How to Manage Your Poultry Farm in Rainy Seasons
In tropical environments like Nigeria, seasonal variation is one of the major non-genetic factors that affect poultry production. For instance, the cold rainy season affects both poultry production and the general well being of poultry. The rainy season is usually synonymous with an increase in relative humidity and a reduction in temperature; rainfall affects both the quality and quantity of feeding, while wind speed has an impact on outbreak of diseases.
At certain periods, there is need for certain precautionary measures with regard to the daily care and other needs of your poultry. This is especially true when it comes to poultry farming, a business venture that is susceptible to risks, just like other business ventures. As we begin to experience a transition from the dry season to the wet season, it is therefore critical for farmers to be cautious, the rainy season being one of such periods when farmers must put necessary measures in place to tackle any disease outbreak or threat.
In June 2016, a torrential downpour lasting many hours destroyed property worth millions of Naira, including a poultry farm in Abakaliki, Ebonyi State. The farmer in question lost more than 500 birds to the resulting flood, with the loss valued at an estimated N1.3million for the birds alone.
Primarily, there is a need to provide suitable shelter for your poultry to get away from the rain. Coops or roosts should be made available for your birds, in order to protect them from risks associated with cold wet grounds. Keep your chickens as dry as possible during this season. Stagnant water should also not be left in the chicken coops, as they serve as breeding ground for disease agents. The litter should also be kept dry and changed once it gets wet, as wet litter boosts microbial growth which can lead to potential outbreak of diseases, in addition to emission of toxic gases that are not conducive to poultry health. Keeping the environment fumigated against bacteria and germs is crucial at this period, so as to keep outbreak of diseases at bay.
Drinking water from the ground leads to pathogenic and parasitic infection such as intestinal round worms, which are a common problem in chickens. When chickens get infected with worms, they tend to consume a lot of food without any improvement in their physical weight, and may remain too skinny for their breed. In order to address this problem, de-wormers should be given every three months, with strict adherence to label directions and professional advice.
There is also a reduction in egg production for laying birds during rainy seasons. For chickens, egg laying is usually stimulated by daytime length, as they require about 16 hours of daylight to aid maximum production. However, during rainy season, everywhere becomes cloudy and less daylight is available. This effect can be tackled by providing florescent light to simulate the daylight. With this, there will be sustained production level.
In order to keep warm and generate heat, poultry tend to stay in clusters. Also, your poultry will begin to change their eating habits during this period by increasing their feed consumption, so as to maintain the requisite body metabolism. Including an extra handful of feed with high starch content during this period provides them with some extra calories to burn in order to keep warm. It is advisable to purchase enough feed required for the season so as not to be caught in a fix when there is a need to restock. Feed should be stored properly in a dry environment, preferably on a wooden platform away from the ground and wall, in order to prevent molds and fungus formation, which is harmful for birds when consumed.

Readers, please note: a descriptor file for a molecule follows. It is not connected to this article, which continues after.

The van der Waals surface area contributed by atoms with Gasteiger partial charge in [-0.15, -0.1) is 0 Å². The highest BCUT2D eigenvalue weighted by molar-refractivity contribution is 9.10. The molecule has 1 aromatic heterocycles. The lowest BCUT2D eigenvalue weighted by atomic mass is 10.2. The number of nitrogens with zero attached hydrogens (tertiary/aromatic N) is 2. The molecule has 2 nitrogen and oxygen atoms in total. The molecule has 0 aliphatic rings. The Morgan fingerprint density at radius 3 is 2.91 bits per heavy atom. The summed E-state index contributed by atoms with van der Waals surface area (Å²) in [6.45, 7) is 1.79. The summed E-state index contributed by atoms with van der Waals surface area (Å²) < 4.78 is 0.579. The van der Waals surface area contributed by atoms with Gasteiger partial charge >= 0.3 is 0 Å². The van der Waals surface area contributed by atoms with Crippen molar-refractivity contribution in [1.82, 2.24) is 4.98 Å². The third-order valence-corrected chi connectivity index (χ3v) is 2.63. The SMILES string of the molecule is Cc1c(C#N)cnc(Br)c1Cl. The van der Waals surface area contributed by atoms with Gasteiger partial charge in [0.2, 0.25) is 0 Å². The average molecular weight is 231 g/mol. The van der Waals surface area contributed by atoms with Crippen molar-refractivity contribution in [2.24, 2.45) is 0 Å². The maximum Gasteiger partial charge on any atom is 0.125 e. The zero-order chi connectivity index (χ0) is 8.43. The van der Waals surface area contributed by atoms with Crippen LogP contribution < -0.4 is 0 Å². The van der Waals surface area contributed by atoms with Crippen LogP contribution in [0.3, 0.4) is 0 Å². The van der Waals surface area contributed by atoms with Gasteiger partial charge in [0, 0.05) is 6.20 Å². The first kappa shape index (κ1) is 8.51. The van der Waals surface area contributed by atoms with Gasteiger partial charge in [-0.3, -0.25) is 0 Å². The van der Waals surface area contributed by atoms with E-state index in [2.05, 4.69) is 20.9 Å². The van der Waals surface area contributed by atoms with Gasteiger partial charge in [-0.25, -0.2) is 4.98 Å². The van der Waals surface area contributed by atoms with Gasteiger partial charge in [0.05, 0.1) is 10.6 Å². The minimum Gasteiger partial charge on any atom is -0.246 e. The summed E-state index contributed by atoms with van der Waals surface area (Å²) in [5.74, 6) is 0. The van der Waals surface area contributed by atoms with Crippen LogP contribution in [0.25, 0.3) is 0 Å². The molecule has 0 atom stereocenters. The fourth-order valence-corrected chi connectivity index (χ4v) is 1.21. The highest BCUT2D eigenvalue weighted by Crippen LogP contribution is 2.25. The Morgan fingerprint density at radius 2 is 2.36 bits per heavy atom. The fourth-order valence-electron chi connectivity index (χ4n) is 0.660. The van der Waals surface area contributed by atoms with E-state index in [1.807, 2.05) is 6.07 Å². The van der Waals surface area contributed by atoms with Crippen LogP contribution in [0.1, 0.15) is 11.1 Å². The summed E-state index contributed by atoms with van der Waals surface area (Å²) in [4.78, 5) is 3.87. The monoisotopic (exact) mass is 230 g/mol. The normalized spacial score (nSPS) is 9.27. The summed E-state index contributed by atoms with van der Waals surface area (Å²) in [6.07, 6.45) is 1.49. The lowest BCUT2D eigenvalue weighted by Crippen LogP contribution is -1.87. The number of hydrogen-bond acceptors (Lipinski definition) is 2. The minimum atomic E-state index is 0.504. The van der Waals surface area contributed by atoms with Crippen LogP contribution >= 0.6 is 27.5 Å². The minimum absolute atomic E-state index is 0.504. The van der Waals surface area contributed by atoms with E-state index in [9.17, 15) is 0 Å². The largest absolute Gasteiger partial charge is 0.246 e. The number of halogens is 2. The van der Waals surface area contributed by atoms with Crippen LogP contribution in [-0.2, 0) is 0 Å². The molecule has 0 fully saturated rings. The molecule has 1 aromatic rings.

In poultry farming, the wet season typically causes the birds to become stressed and this affects their production and their ability to withstand diseases through immunosuppression, leading to reduction in egg production. There is also a great chance for birds to experience various pathogenic and parasitic diseases such as Coccidiosis, fowl pox, E-coli and Salmonella, which may lead to poultry mortality. However, the extent of disease occurrence, morbidity and mortality during this season is majorly dependent on the type of management practices employed by you and the vaccination status of your flock.
Then, since you cannot totally guarantee against some of these exigencies, it is advisable to protect your business from the devastating financial effect of any loss you may face during this season by getting an insurance coverage. With the Leadway Agriculture Insurance, you have an advantage because it puts you in a position to recoup your losses. Since the weather pattern is largely unpredictable, the insurance package gives you peace of mind in the event of disaster, as you are sure of compensation for your covered losses.
Leadway Assurance offers a range of agricultural insurance policies, which cover the myriad of risks that threaten poultry business. Our Poultry Insurance package covers your investment as a poultry farmer in the event of death of your birds, which may be caused directly by diseases, flood, fire, windstorm, lightning and accident. The policy secures the capital you have invested and pays the assessed value of your birds in the event of death.
Don’t put all your eggs in one basket. Contact us by calling our customer service care line on: (01) 2800 700, 2800 701, +234 812 999 7175. You can also send an email to: Lcs@leadway.com for more details on our Poultry Insurance Policy or any of our other agriculture insurance policies.